Costs of boomerang children can diminish retirement savings

As the number of young adults living with their parents has soared to the highest percentage in at least four decades, according to the Pew Research Center, saving for retirement has been hindered by an additional challenge in many households.

A report released in August by the Pew Research Center revealed that in 2012, 36 percent of 18 to 31 year olds were living with their parents, equal to 21.6 million millennials.

Some of those millennials are living under the roofs of Jeff Green’s financial clients, who have had to reopen their doors to their grown kids following college graduation and budget struggles.

Traditionally, parents have aimed to cut contributions to their kids during the transition into their first jobs, but a “pretty abysmal” job market has compelled more and more young adults to boomerang back home, said Green, vice president, private client services at Associated Bank.

The transition period “typically has been a time when parents start to save more seriously from a retirement planning perspective than they have before,” Green said, as more cash flow frees up to channel toward savings.

“Obviously, having a child around is going to drain savings that you might otherwise put into retirement,” Green said.

Just how much a boomerang child tends to drain those savings is hard to quantify on a macro level, said Angela DiCastri, director of retirement markets at Milwaukee-based Northwestern Mutual Life Insurance Co. But the burden can add up with expenses covering food, clothing, medical needs and general living.

“Those expenses all fall back on the parent to help subsidize the child,” she said. “At a time when they thought they would be able to save additional money because Junior is out of the house now, they’re not able to realize those savings because they’re now having to support the young adult again.”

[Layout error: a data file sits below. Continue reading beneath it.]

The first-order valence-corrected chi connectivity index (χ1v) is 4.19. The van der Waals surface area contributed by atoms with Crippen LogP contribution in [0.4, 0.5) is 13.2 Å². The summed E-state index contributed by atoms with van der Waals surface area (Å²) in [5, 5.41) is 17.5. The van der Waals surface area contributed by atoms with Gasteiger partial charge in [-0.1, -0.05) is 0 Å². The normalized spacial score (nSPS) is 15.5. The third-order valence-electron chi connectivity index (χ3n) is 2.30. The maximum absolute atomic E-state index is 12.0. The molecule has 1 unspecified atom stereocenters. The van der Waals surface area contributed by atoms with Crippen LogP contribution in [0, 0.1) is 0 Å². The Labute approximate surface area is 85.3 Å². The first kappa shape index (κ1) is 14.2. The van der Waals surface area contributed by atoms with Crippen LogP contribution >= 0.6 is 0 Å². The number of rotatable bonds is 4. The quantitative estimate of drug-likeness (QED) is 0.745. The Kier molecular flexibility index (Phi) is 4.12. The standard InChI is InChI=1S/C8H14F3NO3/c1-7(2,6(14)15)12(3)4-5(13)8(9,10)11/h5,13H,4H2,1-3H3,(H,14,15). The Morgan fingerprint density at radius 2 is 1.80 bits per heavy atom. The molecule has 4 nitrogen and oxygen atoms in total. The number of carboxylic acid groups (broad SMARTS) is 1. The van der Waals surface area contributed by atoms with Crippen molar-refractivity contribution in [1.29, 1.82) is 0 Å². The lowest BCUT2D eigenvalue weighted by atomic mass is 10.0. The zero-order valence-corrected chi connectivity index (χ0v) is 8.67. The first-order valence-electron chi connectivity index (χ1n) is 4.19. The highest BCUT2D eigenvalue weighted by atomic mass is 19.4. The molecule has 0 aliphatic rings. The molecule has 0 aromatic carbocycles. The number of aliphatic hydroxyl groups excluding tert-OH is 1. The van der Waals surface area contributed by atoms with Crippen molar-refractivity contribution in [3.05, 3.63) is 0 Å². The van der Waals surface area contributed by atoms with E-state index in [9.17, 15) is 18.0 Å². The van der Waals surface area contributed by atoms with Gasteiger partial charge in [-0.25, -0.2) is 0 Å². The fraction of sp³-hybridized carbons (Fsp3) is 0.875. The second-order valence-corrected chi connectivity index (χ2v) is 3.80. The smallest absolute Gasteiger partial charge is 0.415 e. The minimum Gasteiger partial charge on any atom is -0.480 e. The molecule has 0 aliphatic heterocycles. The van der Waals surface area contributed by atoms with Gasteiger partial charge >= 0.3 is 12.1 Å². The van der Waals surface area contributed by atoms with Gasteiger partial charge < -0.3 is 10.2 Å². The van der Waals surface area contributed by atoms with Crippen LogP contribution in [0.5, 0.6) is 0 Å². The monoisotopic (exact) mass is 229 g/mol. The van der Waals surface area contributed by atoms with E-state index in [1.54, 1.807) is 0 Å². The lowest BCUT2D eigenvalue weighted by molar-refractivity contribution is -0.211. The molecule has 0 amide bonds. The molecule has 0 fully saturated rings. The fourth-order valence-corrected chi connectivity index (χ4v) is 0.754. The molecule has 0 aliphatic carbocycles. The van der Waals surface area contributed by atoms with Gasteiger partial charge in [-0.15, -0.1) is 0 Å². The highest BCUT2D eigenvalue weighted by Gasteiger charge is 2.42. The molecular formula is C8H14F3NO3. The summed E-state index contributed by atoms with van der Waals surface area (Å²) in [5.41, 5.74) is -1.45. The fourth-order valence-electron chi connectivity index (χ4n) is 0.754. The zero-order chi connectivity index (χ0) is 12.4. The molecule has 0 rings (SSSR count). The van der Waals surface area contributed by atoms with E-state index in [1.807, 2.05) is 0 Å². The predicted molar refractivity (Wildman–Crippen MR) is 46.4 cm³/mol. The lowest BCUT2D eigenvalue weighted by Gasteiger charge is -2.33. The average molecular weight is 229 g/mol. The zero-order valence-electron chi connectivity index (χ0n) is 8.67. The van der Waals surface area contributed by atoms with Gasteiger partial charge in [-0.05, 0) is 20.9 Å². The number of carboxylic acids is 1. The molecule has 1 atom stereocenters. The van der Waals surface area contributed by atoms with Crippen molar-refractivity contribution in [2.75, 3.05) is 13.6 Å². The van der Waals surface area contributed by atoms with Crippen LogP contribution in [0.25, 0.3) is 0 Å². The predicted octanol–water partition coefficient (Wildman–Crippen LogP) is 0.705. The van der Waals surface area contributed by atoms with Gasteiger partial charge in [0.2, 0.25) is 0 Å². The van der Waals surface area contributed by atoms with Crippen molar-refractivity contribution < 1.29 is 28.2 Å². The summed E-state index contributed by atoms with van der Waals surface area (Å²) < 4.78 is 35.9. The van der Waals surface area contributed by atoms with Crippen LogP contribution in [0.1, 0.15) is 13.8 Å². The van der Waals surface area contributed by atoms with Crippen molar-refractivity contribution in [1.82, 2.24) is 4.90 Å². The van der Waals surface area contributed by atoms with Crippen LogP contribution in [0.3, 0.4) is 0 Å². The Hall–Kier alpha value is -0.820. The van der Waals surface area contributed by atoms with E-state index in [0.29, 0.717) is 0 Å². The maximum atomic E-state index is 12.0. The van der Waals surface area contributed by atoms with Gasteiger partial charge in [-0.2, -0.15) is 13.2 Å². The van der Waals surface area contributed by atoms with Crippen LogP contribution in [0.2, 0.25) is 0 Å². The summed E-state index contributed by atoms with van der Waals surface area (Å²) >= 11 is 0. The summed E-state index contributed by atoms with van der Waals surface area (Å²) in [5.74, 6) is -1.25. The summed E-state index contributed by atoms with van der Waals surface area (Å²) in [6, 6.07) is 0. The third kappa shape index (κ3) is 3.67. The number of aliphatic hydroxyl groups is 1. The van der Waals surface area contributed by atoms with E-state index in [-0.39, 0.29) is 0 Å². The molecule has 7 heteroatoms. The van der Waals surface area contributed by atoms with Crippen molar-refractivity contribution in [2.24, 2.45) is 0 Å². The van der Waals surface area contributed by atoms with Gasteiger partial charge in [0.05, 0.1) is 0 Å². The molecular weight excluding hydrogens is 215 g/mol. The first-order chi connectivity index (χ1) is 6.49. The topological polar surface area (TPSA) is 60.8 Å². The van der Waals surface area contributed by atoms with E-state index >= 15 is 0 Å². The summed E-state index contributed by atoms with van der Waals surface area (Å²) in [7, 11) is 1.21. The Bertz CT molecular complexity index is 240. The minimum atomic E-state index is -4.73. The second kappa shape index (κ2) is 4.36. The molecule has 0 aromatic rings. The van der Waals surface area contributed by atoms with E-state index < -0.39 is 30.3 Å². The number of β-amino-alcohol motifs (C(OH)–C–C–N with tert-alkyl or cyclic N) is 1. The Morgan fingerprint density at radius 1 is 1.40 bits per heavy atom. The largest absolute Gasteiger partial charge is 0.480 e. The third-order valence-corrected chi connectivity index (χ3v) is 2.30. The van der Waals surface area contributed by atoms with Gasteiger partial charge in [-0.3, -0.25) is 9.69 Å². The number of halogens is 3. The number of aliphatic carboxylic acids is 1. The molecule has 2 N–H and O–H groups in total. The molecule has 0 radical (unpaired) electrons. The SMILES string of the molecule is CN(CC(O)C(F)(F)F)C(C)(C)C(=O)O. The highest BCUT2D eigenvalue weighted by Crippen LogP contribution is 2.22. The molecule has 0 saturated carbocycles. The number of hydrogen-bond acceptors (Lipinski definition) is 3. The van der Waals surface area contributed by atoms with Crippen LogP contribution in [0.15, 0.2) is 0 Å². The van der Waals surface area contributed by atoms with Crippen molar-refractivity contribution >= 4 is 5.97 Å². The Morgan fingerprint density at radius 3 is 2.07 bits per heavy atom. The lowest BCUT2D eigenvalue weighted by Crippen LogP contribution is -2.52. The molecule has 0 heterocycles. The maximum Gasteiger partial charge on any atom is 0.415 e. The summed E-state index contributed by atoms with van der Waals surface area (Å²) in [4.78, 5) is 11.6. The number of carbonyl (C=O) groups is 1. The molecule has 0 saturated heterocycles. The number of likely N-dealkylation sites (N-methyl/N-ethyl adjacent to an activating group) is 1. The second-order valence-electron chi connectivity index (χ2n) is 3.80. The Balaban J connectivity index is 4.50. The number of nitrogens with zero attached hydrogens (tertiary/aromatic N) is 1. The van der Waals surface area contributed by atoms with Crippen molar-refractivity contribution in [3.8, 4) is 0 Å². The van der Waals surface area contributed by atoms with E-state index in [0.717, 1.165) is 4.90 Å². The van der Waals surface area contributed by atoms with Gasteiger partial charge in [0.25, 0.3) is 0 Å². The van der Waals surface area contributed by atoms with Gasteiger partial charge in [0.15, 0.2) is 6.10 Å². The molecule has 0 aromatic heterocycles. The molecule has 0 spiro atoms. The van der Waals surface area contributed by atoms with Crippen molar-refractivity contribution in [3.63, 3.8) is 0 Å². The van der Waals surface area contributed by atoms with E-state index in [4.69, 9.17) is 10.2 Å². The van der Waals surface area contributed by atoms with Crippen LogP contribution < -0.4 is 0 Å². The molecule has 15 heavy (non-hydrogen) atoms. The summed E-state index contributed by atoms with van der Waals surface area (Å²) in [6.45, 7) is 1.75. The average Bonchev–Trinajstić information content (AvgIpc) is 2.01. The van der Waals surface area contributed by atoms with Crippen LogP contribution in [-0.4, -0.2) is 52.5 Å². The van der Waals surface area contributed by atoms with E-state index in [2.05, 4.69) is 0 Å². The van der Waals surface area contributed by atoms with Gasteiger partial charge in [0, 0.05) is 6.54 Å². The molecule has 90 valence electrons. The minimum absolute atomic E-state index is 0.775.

DiCastri believes the wave of millennials moving back home with mom and dad began to swell in the early 2000s. At the dawn of the Great Recession, 32 percent of young adults were living with their parents, according to the Pew Research Center. That number climbed to 34 percent at the end of the recession in 2009.

While the Pew Research Center attributes these rising percentages to a mix of factors, including a bump in college enrollment rates and a decline in employment and marriage rates, DiCastri also believes that some millennials take to home for its simple comforts and convenience.

“Their feeling is, ‘I might as well stay home because mom and dad have cable and have wireless services and there’s food and laundry,'” DiCastri said. “And it’s just a more comfortable lifestyle than moving into that ‘dump’ first apartment.”

As parents and young adults find themselves together again in the same home, it’s important to establish some ground rules from the get-go, Green said, so that a boomerang child’s impact on their parents’ savings can be minimized.

“If you want to help out your kids, you want to have some kind of defined boundaries set up beforehand,” Green said. “You want to have some expectations about what your costs are going to be.”

It’s also important to keep the situation “professional” and have a formal business arrangement, he said, so that the boomerang child understands “there’s no such thing as a free lunch.”

At Northwestern Mutual, as financial professionals coach their clients through the development of their financial plans, the livelihood of their children is an automatic consideration and an up-front point of discussion.

“We work with all of our clients to develop financial plans, and one of the things we always look to is how self-sufficient are the children or in some cases the grandchildren?” DiCastri said.

“If and when (children do move back in), we adjust the financial plan accordingly so that we can see the impact that they’re having and what that means to your retirement,” DiCastri said.

Green also advises his clients to establish a financial structure that ensures they are saving money naturally and maximizing the benefits of savings tools like a 401(k) or other tax-deferred accounts.

It’s just as critical that boomerang children have an exit strategy to lead to financial independence and long-term sustainability, DiCastri said.

“There’s that fine line between supporting your adult children and enabling your adult children,” DiCastri said. “As parents, we always want to make sure we’re supporting our kids, not enabling our kids.”

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